The walk home from the bus stop with Lori that day seems pretty much like all the ones that have preceded it for the past two years, but when we arrive at the spot where our paths split, Lori stops and says, “I have something for you.” I go numb. She pulls an oversize red envelope from her Snoopy and Woodstock school bag, presses it into my hand, and takes off running into her house without a word.

I rush to my bedroom, carefully open the envelope, and find inside the most beautiful handmade card of red construction paper with a big white doily and shiny stars and all sorts of heart stuff attached. On the inside, Lori has spelled out “I love you” in Elmer’s glue and then covered the perfect white cursive lettering with glitter. (Even with glue and glitter, an A in penmanship! What a girl!)

Such drama! The perfect expression of sentiment! Can anyone blame me for feeling only disappointment at the feeble Valentine’s Days that were to follow! Could any Valentine’s Day be anything other than pallid by comparison? The sheer momentum was dizzying, and the pace might even have picked up from there—Lori and I might be married now for all I know—if not for one Godless extenuating factor: my older brother, Mike.

After reading it thirty or forty times I’d hidden the card under a pile of socks in my dresser drawer, but for some reason—which to this day remains unexplained—Mike happened to have his vile paws in my dresser that evening and, or course, stumbled upon the big, red envelope. Now, my brother wasn’t extraordinarily sadistic, but he was an older brother and, as a sixth-grader, given to the sport of adolescent cruelty that earns big brothers such bad reputations. Mike was so amused by my valentine from Lori that he promptly marched the thing across the street to show Ted, my best friend and Lori’s older brother, and then paraded it with thunderous enthusiasm all over the neighborhood. Needless to say, a tremendous commotion ensued, all of which mortified both Lori and me and pretty much rushed any major developments in this early love of our lives.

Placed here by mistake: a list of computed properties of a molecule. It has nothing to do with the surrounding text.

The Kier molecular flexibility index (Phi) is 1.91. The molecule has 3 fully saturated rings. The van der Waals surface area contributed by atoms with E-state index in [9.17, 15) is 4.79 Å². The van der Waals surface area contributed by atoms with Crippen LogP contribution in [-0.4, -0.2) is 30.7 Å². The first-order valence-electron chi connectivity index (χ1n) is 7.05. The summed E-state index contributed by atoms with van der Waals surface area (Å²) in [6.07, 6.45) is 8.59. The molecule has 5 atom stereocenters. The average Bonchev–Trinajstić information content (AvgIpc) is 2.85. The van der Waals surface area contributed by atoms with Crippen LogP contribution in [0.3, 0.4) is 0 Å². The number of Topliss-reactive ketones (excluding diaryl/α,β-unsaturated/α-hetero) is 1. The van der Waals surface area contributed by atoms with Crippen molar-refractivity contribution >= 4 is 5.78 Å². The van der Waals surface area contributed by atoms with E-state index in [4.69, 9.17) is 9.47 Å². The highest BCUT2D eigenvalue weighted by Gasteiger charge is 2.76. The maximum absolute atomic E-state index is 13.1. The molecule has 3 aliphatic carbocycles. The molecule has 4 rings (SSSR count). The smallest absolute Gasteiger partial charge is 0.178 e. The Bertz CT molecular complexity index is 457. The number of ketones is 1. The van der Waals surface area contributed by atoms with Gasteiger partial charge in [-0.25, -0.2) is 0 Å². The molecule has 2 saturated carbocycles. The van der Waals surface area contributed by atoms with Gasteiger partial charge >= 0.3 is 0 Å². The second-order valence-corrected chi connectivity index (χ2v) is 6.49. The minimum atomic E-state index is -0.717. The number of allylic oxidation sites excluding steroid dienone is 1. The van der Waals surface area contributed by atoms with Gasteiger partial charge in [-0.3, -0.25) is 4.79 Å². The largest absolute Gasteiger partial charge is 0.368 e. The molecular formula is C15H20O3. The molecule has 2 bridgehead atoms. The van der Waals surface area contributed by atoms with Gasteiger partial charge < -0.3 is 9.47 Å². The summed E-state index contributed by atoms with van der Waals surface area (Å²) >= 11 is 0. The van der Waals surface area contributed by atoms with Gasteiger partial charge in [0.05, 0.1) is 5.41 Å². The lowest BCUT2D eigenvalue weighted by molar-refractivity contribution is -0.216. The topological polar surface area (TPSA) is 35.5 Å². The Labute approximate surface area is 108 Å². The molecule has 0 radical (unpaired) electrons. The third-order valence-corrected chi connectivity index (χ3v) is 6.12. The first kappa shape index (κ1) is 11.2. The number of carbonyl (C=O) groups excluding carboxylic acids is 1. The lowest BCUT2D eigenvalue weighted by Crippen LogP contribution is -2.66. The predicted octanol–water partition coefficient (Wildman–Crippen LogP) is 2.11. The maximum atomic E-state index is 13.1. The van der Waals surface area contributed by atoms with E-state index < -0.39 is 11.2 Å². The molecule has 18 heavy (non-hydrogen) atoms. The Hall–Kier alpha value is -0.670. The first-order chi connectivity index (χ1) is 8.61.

The will of love may be strong, but the taunting of children can be just as intense. Lori and I spent the remainder of the school year exchanging restrained looks of longing— a few quick words in corners here and there—but it all came crashing down when my father announced that our family would soon be moving to, of all places, Alaska. It seemed a rather severe place to be exiled from the summery smile of Lori Lee, but there was little I could do. Scrambling for a way to be near the source of my heart’s flame, I suggested that I might be able to stay behind and live in an orphanage, and my father didn’t sound entirely unintrigued by the idea. In the end, I was resigned to leave town with the rest of the family.

On the last day of school, Miss Lockhart organized a good-bye party for me. She was even thoughtful enough to have prepared a short lesson on Alaska in my honor— complete with an SRA reader, The Last Frontier—and after class, all the kids lined up to say good-bye. The whole time, though, all I could do was stare at Lori, who, for the first time since Valentine’s Day, stared back at me with her great, liquid eyes.